It seems that immediately after the Church leaders made it plain that a Gentile did not have to be circumcised in order to be considered a believer, Paul had Timothy circumcised. Paul had been strongly against the circumcision requirement. So was he being hypocritical when he insisted Timothy be circumcised? What gives?

Well, first off, Timothy was already a believer. He had already accepted the saving work of Jesus by faith. His circumcision was not a step toward salvation. He was already saved.

So why on earth would he go through that painful surgery if he didn’t have to?

Timothy wasn’t circumcised for his own benefit. He did it for the benefit of the Jews who needed to hear the Gospel, and he knew the Jews would not easily accept the word of an uncircumcised man.

Paul and Timothy were picking their battles. It was the Gospel they wanted to preach, not the value or uselessness of circumcision.

Sometimes we get so caught up in little details and opinions that the Gospel isn’t heard. What is more important: what the preacher wears on Sunday morning (and I’m talking to you who prefer suit and tie AND you who prefer jeans and t-shirts), or is it what he says from the pulpit that matters?

Is it more important to hear drums or an organ accompanying the singing, or is the preaching of the Gospel more important? King James, NIV, or the Gospel being explained through the text?

Timothy was willing to go as far as having that surgery to clear the way for the Gospel. How far are you willing to go?

(The Book of Luke) Meet Your Savior

What does it mean to me that Jesus rose from the grave, that he died, was buried, and lived again? What does it say that many people who witnessed his very public death, watched his body placed in a tomb, then days later sat and talked with him, touched his flesh, saw the nail prints in His hands?

To me, it’s the difference between holding to a belief system, and holding to the Truth. If Jesus died and rose again, I can only bow to His power and proclaim, “He is God.” If He can do that, I can know His Words are true, said with authority no one else has.

I don’t have to hope I know the Truth. He is the Truth. If I see Him through eyes of faith, I see the Father. If I confess my sin He is faithful to forgive. If He tells me He’s preparing a place for me in eternity, I can know that’s exactly what He’s doing.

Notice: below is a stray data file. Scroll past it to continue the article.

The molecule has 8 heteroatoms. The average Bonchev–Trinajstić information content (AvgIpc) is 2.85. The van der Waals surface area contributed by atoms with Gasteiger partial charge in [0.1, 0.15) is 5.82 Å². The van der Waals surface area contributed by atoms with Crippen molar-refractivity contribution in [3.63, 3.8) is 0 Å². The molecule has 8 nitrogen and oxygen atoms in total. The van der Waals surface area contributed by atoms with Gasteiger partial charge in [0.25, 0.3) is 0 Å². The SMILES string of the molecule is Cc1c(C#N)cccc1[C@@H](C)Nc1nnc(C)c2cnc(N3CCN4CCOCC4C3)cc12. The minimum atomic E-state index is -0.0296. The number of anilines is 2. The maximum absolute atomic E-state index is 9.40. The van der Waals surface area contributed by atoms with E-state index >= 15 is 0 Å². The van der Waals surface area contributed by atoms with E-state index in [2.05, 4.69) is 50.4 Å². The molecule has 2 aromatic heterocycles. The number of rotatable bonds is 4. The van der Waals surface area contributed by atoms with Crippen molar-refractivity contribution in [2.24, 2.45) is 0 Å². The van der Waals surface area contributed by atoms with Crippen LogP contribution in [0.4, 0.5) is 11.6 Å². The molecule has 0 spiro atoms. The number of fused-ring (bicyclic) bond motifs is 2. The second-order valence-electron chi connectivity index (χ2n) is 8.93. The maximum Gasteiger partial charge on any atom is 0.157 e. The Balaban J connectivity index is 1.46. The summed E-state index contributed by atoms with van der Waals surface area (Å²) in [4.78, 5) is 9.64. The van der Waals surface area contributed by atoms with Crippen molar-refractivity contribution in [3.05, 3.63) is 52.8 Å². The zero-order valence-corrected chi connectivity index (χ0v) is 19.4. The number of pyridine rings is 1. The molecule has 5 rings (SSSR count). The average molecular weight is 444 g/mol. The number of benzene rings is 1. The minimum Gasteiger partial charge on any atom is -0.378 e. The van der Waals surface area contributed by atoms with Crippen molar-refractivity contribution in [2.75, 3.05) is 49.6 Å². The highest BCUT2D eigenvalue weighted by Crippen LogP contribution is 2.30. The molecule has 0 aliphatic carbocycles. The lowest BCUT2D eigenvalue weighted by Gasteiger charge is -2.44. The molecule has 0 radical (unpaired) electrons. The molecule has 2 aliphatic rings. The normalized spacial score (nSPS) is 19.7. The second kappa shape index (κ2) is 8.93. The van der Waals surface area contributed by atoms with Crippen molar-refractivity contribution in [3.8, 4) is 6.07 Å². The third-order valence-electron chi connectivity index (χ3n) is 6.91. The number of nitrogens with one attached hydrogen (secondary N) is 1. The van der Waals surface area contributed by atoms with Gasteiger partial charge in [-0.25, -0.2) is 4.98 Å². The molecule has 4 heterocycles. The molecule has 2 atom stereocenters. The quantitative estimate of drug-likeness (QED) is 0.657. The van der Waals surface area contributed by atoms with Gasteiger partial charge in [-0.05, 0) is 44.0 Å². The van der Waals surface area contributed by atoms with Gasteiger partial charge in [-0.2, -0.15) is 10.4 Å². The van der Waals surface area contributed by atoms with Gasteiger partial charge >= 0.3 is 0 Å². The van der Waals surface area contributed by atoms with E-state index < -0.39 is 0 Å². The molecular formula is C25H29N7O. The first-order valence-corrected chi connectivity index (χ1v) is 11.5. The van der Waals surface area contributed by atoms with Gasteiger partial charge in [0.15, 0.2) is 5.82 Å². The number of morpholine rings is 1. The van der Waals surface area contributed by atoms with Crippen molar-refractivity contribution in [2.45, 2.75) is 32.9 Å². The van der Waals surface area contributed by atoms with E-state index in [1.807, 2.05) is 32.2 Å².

If you have doubt about the God/man Jesus, I challenge you to read Luke’s Gospel with the determination to hear the Truth. If you read it hoping to reenforce your skepticism, you’ll miss what God wants you to know. Put your doubt aside. Read it assuming it’s true, rather than assuming it’s false.

And meet your Savior.

(Luke 12) Given Much

I’ve heard it said that people who haven’t heard the Gospel will be judged less severely than those who hear and reject it. I’ve even heard it said people who never hear about Jesus will get a free pass. And often, the people who believe that will use 12:48 as the basis for their belief. But is that what Jesus was saying here?

We need to ask ourselves about whom Jesus is speaking – and to whom he is saying it. Is He referring to saved and unsaved people? If you go back to verse 41 and read this whole section, you’ll see He is referring to believers. He’s talking about servants, managers, which begs the question – whose servants are they and whose property do they manage?

This message is for His disciples, those who have been given much!

We who are believers, students, servants of God, will be accountable for more when He returns. The longer I walk with Him, the sweeter the walk, and the more responsibility I have as His child.

You don’t hold a first grader accountable for passing a twelfth grade exit exam, and you don’t reward a twelfth grader for knowing only what a first grader knows. And, yes, God punishes both for not knowing what they are given at their level of understanding.

So don’t use this verse as an excuse for not supporting missions or evangelistic efforts, thinking people would be better off if they never hear about Jesus. The truth is, Jesus is still the only way to the Father.

And you will be held accountable for what you do about that with the knowledge you have received. If you are a believer and have dealt with your own sin at the foot of the cross, you’ve already been given much!

(Matthew 19) The Impossible

Do you believe all things are possible with God? I do, because Jesus said so. But what are the “all things?”

Does this half-verse mean I can do anything I set my mind to because God can do the impossible? If I’m determined to get that promotion at work, or buy that vacation home at the price I can afford, or get my magic number of followers on SnapChat so I can become an influencer, am I to believe I can succeed because God can do the impossible?

Don’t base your view of God on seven words of a partial verse in the Bible.

What God wants us to know in this portion of His Word is that He can save anybody. He wants to assure us that no one has done so much evil, or is so prideful, or has too hard a heart, that He can’t forgive them when they repent of their sin.

These verses should inspire us to pray for the salvation of our loved ones living so far from the Truth we’re tempted to think they have no hope. God wants us to know they HAVE hope!